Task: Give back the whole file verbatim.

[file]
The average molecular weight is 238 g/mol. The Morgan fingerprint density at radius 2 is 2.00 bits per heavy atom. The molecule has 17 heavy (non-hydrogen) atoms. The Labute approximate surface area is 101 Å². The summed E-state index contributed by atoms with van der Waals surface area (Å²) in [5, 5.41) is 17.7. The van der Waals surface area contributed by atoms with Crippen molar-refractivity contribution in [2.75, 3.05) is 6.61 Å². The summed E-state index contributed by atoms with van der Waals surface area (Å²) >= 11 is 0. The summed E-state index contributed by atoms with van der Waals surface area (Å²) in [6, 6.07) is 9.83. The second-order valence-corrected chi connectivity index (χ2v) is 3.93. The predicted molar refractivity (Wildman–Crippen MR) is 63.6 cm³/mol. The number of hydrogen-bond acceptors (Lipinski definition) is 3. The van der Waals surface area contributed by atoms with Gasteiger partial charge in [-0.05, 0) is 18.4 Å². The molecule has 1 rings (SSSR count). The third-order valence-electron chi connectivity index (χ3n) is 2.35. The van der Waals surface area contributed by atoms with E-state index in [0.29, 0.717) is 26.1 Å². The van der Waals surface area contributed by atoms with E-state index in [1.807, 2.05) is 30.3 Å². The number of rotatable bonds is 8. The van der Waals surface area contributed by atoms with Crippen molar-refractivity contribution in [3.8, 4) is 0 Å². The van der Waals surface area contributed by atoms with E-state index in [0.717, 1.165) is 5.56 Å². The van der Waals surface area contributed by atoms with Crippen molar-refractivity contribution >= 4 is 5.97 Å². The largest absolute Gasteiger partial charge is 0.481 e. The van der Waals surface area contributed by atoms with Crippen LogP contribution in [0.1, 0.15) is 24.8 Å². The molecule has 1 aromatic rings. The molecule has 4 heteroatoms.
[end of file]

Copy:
The average molecular weight is 238 g/mol. The Morgan fingerprint density at radius 2 is 2.00 bits per heavy atom. The molecule has 17 heavy (non-hydrogen) atoms. The Labute approximate surface area is 101 Å². The summed E-state index contributed by atoms with van der Waals surface area (Å²) in [5, 5.41) is 17.7. The van der Waals surface area contributed by atoms with Crippen molar-refractivity contribution in [2.75, 3.05) is 6.61 Å². The summed E-state index contributed by atoms with van der Waals surface area (Å²) >= 11 is 0. The summed E-state index contributed by atoms with van der Waals surface area (Å²) in [6, 6.07) is 9.83. The second-order valence-corrected chi connectivity index (χ2v) is 3.93. The predicted molar refractivity (Wildman–Crippen MR) is 63.6 cm³/mol. The number of hydrogen-bond acceptors (Lipinski definition) is 3. The van der Waals surface area contributed by atoms with Gasteiger partial charge in [-0.05, 0) is 18.4 Å². The molecule has 1 rings (SSSR count). The third-order valence-electron chi connectivity index (χ3n) is 2.35. The van der Waals surface area contributed by atoms with E-state index in [0.29, 0.717) is 26.1 Å². The van der Waals surface area contributed by atoms with E-state index in [1.807, 2.05) is 30.3 Å². The number of rotatable bonds is 8. The van der Waals surface area contributed by atoms with Crippen molar-refractivity contribution in [3.8, 4) is 0 Å². The van der Waals surface area contributed by atoms with E-state index in [0.717, 1.165) is 5.56 Å². The van der Waals surface area contributed by atoms with Crippen molar-refractivity contribution >= 4 is 5.97 Å². The largest absolute Gasteiger partial charge is 0.481 e. The van der Waals surface area contributed by atoms with Crippen LogP contribution in [0.1, 0.15) is 24.8 Å². The molecule has 1 aromatic rings. The molecule has 4 heteroatoms.